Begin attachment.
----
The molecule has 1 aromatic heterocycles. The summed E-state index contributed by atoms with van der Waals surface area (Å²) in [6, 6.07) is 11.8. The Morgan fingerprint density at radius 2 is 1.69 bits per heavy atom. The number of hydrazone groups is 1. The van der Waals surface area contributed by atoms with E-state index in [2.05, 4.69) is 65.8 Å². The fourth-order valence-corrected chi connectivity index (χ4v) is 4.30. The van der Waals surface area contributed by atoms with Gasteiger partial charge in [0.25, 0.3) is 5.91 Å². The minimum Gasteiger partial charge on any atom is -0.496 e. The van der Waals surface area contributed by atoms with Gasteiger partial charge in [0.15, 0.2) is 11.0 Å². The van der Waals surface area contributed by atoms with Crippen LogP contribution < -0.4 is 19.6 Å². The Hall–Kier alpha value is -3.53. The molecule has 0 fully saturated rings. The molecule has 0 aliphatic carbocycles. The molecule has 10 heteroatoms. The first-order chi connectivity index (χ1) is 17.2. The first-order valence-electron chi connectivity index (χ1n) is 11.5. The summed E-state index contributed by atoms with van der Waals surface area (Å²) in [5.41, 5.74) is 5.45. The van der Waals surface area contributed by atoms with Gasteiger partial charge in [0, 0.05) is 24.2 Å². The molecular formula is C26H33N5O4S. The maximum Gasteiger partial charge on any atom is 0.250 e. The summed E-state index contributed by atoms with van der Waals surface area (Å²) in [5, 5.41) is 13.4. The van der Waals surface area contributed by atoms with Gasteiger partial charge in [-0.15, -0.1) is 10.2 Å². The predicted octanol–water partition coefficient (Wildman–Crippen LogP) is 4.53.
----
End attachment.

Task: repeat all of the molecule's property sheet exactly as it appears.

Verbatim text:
The molecule has 1 aromatic heterocycles. The summed E-state index contributed by atoms with van der Waals surface area (Å²) in [6, 6.07) is 11.8. The Morgan fingerprint density at radius 2 is 1.69 bits per heavy atom. The number of hydrazone groups is 1. The van der Waals surface area contributed by atoms with E-state index in [2.05, 4.69) is 65.8 Å². The fourth-order valence-corrected chi connectivity index (χ4v) is 4.30. The van der Waals surface area contributed by atoms with Gasteiger partial charge in [0.25, 0.3) is 5.91 Å². The minimum Gasteiger partial charge on any atom is -0.496 e. The van der Waals surface area contributed by atoms with Gasteiger partial charge in [0.15, 0.2) is 11.0 Å². The van der Waals surface area contributed by atoms with Crippen LogP contribution < -0.4 is 19.6 Å². The Hall–Kier alpha value is -3.53. The molecule has 0 fully saturated rings. The molecule has 0 aliphatic carbocycles. The molecule has 10 heteroatoms. The first-order chi connectivity index (χ1) is 17.2. The first-order valence-electron chi connectivity index (χ1n) is 11.5. The summed E-state index contributed by atoms with van der Waals surface area (Å²) in [5.41, 5.74) is 5.45. The van der Waals surface area contributed by atoms with Gasteiger partial charge in [0, 0.05) is 24.2 Å². The molecular formula is C26H33N5O4S. The maximum Gasteiger partial charge on any atom is 0.250 e. The summed E-state index contributed by atoms with van der Waals surface area (Å²) in [5, 5.41) is 13.4. The van der Waals surface area contributed by atoms with Gasteiger partial charge in [-0.15, -0.1) is 10.2 Å². The predicted octanol–water partition coefficient (Wildman–Crippen LogP) is 4.53.